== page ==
They feel LONELY

Written by Violaine Guéritault, Ph.D.

What is it?

Loneliness is an emotion experienced by all of us from time to time. Although each and every one of us experiences it differently and for different reasons, a well agreed upon description of it is the feeling that our needs for social contacts and meaningful relationships are not being met. Certain life events are well known for triggering a deep sense of loneliness, such as a breakup, the death of a loved one, moving to a new area, or going to college. However, by experience we know very well that loneliness is not necessarily the same as being alone. Sometimes we are surrounded with plenty of people and yet we still feel lonely and isolated.

The problem is that when we are lonely we tend to feel empty, alone, and unwanted. We crave meaningful social contacts but because of our state of mind, we can find it difficult to connect with other people. Loneliness is a painful emotion that shouldn’t be dismissed or overlooked because of the negative consequences it can have on our mental and physical health, such as depression, anxiety, altered cognitive and brain functions, and substance use.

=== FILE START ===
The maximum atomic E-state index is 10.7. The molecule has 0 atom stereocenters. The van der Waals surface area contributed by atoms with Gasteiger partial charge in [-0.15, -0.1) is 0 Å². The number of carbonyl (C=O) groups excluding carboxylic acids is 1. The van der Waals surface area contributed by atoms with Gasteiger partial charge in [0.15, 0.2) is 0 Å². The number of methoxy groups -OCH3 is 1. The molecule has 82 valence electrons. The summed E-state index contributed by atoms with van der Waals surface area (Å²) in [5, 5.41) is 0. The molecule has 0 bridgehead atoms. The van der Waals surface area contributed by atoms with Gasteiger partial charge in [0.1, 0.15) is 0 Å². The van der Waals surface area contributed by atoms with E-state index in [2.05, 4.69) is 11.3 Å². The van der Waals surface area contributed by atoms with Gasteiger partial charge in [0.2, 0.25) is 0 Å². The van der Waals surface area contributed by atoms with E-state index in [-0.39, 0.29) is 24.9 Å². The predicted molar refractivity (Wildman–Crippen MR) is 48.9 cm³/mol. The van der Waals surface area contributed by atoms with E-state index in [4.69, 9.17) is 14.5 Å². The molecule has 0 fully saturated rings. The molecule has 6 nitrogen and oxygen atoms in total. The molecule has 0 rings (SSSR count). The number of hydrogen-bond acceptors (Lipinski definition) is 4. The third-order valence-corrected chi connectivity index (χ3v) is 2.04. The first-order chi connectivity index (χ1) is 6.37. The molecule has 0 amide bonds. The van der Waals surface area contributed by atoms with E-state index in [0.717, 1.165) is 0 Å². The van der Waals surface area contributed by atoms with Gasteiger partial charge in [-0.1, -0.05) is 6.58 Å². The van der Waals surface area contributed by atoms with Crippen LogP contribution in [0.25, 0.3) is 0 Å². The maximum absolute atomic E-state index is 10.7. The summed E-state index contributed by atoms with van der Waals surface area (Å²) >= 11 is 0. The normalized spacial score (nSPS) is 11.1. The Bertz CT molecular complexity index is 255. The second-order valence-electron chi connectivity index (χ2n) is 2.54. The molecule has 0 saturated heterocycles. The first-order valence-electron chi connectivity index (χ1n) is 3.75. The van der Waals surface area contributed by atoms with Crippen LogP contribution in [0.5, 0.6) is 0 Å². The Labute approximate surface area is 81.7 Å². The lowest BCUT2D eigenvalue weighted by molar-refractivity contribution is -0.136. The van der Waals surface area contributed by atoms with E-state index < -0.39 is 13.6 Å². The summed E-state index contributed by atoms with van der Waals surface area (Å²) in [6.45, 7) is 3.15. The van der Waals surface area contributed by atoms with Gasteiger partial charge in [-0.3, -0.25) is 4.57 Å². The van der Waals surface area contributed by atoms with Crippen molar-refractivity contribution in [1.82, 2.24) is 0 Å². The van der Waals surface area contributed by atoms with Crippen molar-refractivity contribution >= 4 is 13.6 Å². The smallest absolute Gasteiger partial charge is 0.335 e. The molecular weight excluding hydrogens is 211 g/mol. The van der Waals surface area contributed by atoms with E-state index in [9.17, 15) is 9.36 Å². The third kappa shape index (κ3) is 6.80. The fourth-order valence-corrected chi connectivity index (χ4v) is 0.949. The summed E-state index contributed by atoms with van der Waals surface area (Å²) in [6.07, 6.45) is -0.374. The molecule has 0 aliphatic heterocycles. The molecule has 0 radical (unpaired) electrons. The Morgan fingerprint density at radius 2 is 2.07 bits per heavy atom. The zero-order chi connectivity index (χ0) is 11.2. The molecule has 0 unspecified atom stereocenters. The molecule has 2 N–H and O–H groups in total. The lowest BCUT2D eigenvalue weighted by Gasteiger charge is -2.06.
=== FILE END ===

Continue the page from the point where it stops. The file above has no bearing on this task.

What is loneliness telling your young person?

This emotion is telling them that their needs for closeness and belonging are not being met, and that their relationships are not emotionally fulfilling or are inadequate. Loneliness alerts them that it is time for them to take necessary action to cultivate relationships that are more in tune with who they truly are, or that it is time to let go of the pain associated with a loss, such as a breakup. It is easier said than done of course, but your young person should be reminded of the Chinese proverb that says “A journey of thousand miles begins with a single step.” Whether they need to let go of a painful situation or meet new people, it’s important that they choose to take that first step. They might be surprised how easily the next steps will follow.

Suggestions for your young person on how to manage loneliness?
  • Encourage your young person to spend more quality time with those they love and who are already in their life.
  • Help them take the first step to meet people who share their values, interests, and attitudes. They could join a group of people who practice an activity that resonates with who they are, such as photography, art, sports, or volunteering. Remember that quality is a lot better than quantity, and that just one or two close and caring friends are enough to repel loneliness and its negative impact on their health.
  • Welcome the kindness of others. Remind them to keep an open heart and embrace the love people around them want to give them. Love is very healing, and if they let it, it will effortlessly shatter the walls loneliness can build around them.